Aziz Rana teaches law at Cornell University and is the author of "The Two Faces of American Freedom," recently published by Harvard University Press. He writes on American constitutional development, with a particular interest in issues of citizenship, immigration and national security.More Aziz Rana.
This was their first weekend as a foursome at CBGB’s, after adding Jerry Harrison, before they started recording the LP “Talking Heads: 77.”
Patti Smith, Bowery 1976
Patti lit up by the Bowery streetlights. I tapped her on the shoulder, asked if I could do a picture, took two shots and everyone went back to what they were doing. 1/4 second at f/5.6 no tripod.
This was taken at the Punk Magazine Benefit show. According to Chris Stein (seated, on slide guitar), they were playing “Little Red Rooster.”
No Wave Punks, Bowery Summer 1978
They were sitting just like this when I walked out of CBGB's. Me: “Don’t move” They didn’t. L to R: Harold Paris, Kristian Hoffman, Diego Cortez, Anya Phillips, Lydia Lunch, James Chance, Jim Sclavunos, Bradley Field, Liz Seidman.
Richard Hell + Bob Quine, 1978
Richard Hell and the Voidoids, playing CBGB's in 1978, with Richard’s peerless guitar player Robert Quine. Sorely missed, Quine died in 2004.
This photograph of mine was used to create the “replica” CBGB's bathroom in the Punk Couture show last summer at the Metropolitan Museum of Art. So I got into the Met with a bathroom photo.
Stiv Bators + Divine, 1978
Stiv Bators, Divine and the Dead Boys at the Blitz Benefit show for injured Dead Boys drummer Johnny Blitz.
“The kids are all hopped up and ready to go…” View from the unique "side stage" at CBGB's that you had to walk past to get to the basement bathrooms.
Klaus Nomi, Christopher Parker, Jim Jarmusch – Bowery 1978
Jarmusch was still in film school, Parker was starring in Jim’s first film "Permanent Vacation" and Klaus just appeared out of nowhere.
Hilly Kristal, Bowery 1977
When I used to show people this picture of owner Hilly Kristal, they would ask me “Why did you photograph that guy? He’s not a punk!” Now they know why. None of these pictures would have existed without Hilly Kristal.
Dictators, Bowery 1976
Handsome Dick Manitoba of the Dictators with his girlfriend Jody. I took this shot as a thank you for him returning the wallet I’d lost the night before at CBGB's. He doesn’t like that I tell people he returned it with everything in it.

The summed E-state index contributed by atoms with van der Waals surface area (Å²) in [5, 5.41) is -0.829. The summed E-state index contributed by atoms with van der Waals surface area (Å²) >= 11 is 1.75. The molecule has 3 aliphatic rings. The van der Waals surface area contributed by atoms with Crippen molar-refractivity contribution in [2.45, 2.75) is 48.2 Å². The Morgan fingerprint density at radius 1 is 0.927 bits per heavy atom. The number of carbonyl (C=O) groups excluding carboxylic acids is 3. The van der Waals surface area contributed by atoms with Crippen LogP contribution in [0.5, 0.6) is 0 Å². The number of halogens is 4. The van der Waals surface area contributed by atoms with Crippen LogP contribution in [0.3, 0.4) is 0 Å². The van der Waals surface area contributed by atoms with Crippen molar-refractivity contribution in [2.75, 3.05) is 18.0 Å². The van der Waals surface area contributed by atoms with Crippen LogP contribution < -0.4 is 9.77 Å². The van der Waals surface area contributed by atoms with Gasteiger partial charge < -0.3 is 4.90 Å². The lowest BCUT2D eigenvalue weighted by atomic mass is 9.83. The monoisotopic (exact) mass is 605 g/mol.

Alex Chilton, Bowery 1977
We were on the median strip on the Bowery shooting what became a 45 single sleeve for Alex’s “Bangkok.” A drop of rain landed on the camera lens by accident. Definitely a lucky night!
Bowery view, 1977
The view from across the Bowery in the summer of 1977.
Ramones, 1977 – never before printed
I loved shooting The Ramones. They would play two sets a night, four nights a week at CBGB's, and I’d be there for all of them. This shot is notable for Johnny playing a Strat, rather than his usual Mosrite. Maybe he’d just broken a string. Love that hair.
Richard Hell, Bowery 1977 – never before printed
Richard exiting CBGB's with his guitar at 4am, about to step into a Bowery rainstorm. I’ve always printed the shots of him in the rain, but this one is a real standout to me now.
Patti Smith + Ronnie Spector, 1979
May 24th – Bob Dylan Birthday show – Patti “invited” everyone at that night’s Palladium show on 14th Street down to CBGB's to celebrate Bob Dylan’s birthday. Here, Patti and Ronnie are doing “Be My Baby.”
Legs McNeil, 1977
Legs, ready for his close-up, near the front door of CBGB's.
Rev and Alan Vega – I thought Alan was going to hit me with that chain. This was the Punk Magazine Benefit show.
Ian Hunter and Fans, outside bathroom
I always think of “All the Young Dudes” when I look at this shot. These fans had caught Ian Hunter in the CBGB's basement outside the bathrooms, and I just stepped in to record the moment.
Tommy Ramone, 1977
Only at CBGB's could I have gotten this shot of Tommy Ramone seen through Johnny Ramones legs.
Bowery 4am, 1977
End of the night garbage run. Time to go home.
Building on conferences and conversations sponsored by the Roosevelt Institute, the 99 Percent Plan essay series highlights different central elements of a progressive vision of the economy -- and in particular, how they contrast with prevailing assumptions about social mobility, privatization, the place of labor, political rhetoric and our understandings of freedom.